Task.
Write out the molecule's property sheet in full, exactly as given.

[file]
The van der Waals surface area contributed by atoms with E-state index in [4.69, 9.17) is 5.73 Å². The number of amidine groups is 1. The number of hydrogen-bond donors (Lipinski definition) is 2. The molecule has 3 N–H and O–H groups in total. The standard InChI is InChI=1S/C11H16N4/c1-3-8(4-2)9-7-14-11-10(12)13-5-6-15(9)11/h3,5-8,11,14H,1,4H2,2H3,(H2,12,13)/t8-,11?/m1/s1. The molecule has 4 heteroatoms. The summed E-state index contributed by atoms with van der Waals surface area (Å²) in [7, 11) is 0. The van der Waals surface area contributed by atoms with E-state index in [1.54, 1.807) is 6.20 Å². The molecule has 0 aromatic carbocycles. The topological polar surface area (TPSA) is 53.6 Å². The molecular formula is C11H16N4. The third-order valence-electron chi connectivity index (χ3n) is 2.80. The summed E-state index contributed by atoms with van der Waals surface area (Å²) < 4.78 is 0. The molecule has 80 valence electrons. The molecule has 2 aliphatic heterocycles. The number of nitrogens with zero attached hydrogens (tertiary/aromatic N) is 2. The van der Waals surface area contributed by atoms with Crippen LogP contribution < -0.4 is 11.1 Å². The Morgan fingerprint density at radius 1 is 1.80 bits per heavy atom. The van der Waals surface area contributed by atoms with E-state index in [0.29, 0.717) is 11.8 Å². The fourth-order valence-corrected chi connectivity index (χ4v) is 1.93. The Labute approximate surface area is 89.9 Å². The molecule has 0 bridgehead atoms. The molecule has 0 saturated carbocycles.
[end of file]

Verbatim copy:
The van der Waals surface area contributed by atoms with E-state index in [4.69, 9.17) is 5.73 Å². The number of amidine groups is 1. The number of hydrogen-bond donors (Lipinski definition) is 2. The molecule has 3 N–H and O–H groups in total. The standard InChI is InChI=1S/C11H16N4/c1-3-8(4-2)9-7-14-11-10(12)13-5-6-15(9)11/h3,5-8,11,14H,1,4H2,2H3,(H2,12,13)/t8-,11?/m1/s1. The molecule has 4 heteroatoms. The summed E-state index contributed by atoms with van der Waals surface area (Å²) in [7, 11) is 0. The van der Waals surface area contributed by atoms with E-state index in [1.54, 1.807) is 6.20 Å². The molecule has 0 aromatic carbocycles. The topological polar surface area (TPSA) is 53.6 Å². The molecular formula is C11H16N4. The third-order valence-electron chi connectivity index (χ3n) is 2.80. The summed E-state index contributed by atoms with van der Waals surface area (Å²) < 4.78 is 0. The molecule has 80 valence electrons. The molecule has 2 aliphatic heterocycles. The number of nitrogens with zero attached hydrogens (tertiary/aromatic N) is 2. The van der Waals surface area contributed by atoms with Crippen LogP contribution < -0.4 is 11.1 Å². The Morgan fingerprint density at radius 1 is 1.80 bits per heavy atom. The van der Waals surface area contributed by atoms with E-state index in [0.29, 0.717) is 11.8 Å². The fourth-order valence-corrected chi connectivity index (χ4v) is 1.93. The Labute approximate surface area is 89.9 Å². The molecule has 0 bridgehead atoms. The molecule has 0 saturated carbocycles.